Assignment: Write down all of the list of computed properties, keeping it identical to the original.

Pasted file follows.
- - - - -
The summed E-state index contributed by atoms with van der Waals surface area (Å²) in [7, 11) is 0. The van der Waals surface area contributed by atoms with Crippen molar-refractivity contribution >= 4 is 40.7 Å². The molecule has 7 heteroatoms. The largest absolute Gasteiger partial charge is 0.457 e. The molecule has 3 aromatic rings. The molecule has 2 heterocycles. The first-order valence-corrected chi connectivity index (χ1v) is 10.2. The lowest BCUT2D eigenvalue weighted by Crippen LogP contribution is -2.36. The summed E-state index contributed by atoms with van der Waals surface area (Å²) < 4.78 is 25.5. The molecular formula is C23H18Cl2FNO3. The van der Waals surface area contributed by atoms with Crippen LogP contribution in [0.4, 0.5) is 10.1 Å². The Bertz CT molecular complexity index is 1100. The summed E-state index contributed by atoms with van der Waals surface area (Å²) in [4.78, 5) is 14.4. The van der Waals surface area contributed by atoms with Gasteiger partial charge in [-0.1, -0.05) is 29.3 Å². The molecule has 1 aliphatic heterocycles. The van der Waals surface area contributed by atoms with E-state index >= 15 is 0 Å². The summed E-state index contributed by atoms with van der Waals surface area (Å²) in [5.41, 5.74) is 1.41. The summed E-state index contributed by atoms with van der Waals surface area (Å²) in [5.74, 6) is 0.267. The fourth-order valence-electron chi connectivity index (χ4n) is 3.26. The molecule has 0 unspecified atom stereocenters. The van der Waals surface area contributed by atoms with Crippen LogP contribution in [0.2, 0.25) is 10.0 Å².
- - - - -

The summed E-state index contributed by atoms with van der Waals surface area (Å²) in [7, 11) is 0. The van der Waals surface area contributed by atoms with Crippen molar-refractivity contribution >= 4 is 40.7 Å². The molecule has 7 heteroatoms. The largest absolute Gasteiger partial charge is 0.457 e. The molecule has 3 aromatic rings. The molecule has 2 heterocycles. The first-order valence-corrected chi connectivity index (χ1v) is 10.2. The lowest BCUT2D eigenvalue weighted by Crippen LogP contribution is -2.36. The summed E-state index contributed by atoms with van der Waals surface area (Å²) < 4.78 is 25.5. The molecular formula is C23H18Cl2FNO3. The van der Waals surface area contributed by atoms with Crippen LogP contribution in [0.4, 0.5) is 10.1 Å². The Bertz CT molecular complexity index is 1100. The summed E-state index contributed by atoms with van der Waals surface area (Å²) in [4.78, 5) is 14.4. The van der Waals surface area contributed by atoms with Gasteiger partial charge in [-0.1, -0.05) is 29.3 Å². The molecule has 1 aliphatic heterocycles. The van der Waals surface area contributed by atoms with E-state index >= 15 is 0 Å². The summed E-state index contributed by atoms with van der Waals surface area (Å²) in [5.41, 5.74) is 1.41. The summed E-state index contributed by atoms with van der Waals surface area (Å²) in [5.74, 6) is 0.267. The fourth-order valence-electron chi connectivity index (χ4n) is 3.26. The molecule has 0 unspecified atom stereocenters. The van der Waals surface area contributed by atoms with Crippen LogP contribution in [0.2, 0.25) is 10.0 Å².